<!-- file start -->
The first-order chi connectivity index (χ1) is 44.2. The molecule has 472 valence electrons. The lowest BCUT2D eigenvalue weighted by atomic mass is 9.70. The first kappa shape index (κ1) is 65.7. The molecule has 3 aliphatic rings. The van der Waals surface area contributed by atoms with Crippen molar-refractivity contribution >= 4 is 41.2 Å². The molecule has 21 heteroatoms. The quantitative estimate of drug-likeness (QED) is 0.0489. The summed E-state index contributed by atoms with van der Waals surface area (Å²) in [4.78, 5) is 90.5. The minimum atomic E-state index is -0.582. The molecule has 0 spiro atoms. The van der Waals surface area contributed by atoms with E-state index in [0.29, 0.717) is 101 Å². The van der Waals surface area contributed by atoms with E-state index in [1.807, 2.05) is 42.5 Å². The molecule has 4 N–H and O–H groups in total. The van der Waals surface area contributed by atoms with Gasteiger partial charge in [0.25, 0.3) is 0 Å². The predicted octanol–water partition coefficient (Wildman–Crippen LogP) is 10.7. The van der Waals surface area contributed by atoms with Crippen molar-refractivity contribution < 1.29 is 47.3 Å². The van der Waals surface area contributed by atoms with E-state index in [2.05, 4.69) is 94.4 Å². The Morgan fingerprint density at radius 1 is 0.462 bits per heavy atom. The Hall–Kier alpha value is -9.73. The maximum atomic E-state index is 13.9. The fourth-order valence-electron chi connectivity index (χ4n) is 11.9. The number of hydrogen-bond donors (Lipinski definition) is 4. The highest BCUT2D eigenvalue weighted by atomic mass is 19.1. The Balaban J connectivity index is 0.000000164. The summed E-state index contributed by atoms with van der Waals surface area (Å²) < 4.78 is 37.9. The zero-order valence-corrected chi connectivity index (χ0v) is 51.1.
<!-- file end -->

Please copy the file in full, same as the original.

The first-order chi connectivity index (χ1) is 44.2. The molecule has 472 valence electrons. The lowest BCUT2D eigenvalue weighted by atomic mass is 9.70. The first kappa shape index (κ1) is 65.7. The molecule has 3 aliphatic rings. The van der Waals surface area contributed by atoms with Crippen molar-refractivity contribution >= 4 is 41.2 Å². The molecule has 21 heteroatoms. The quantitative estimate of drug-likeness (QED) is 0.0489. The summed E-state index contributed by atoms with van der Waals surface area (Å²) in [4.78, 5) is 90.5. The minimum atomic E-state index is -0.582. The molecule has 0 spiro atoms. The van der Waals surface area contributed by atoms with E-state index in [0.29, 0.717) is 101 Å². The van der Waals surface area contributed by atoms with E-state index in [1.807, 2.05) is 42.5 Å². The molecule has 4 N–H and O–H groups in total. The van der Waals surface area contributed by atoms with Gasteiger partial charge in [0.25, 0.3) is 0 Å². The predicted octanol–water partition coefficient (Wildman–Crippen LogP) is 10.7. The van der Waals surface area contributed by atoms with Crippen molar-refractivity contribution < 1.29 is 47.3 Å². The van der Waals surface area contributed by atoms with E-state index in [2.05, 4.69) is 94.4 Å². The Morgan fingerprint density at radius 1 is 0.462 bits per heavy atom. The Hall–Kier alpha value is -9.73. The maximum atomic E-state index is 13.9. The fourth-order valence-electron chi connectivity index (χ4n) is 11.9. The number of hydrogen-bond donors (Lipinski definition) is 4. The highest BCUT2D eigenvalue weighted by atomic mass is 19.1. The Balaban J connectivity index is 0.000000164. The summed E-state index contributed by atoms with van der Waals surface area (Å²) < 4.78 is 37.9. The zero-order valence-corrected chi connectivity index (χ0v) is 51.1.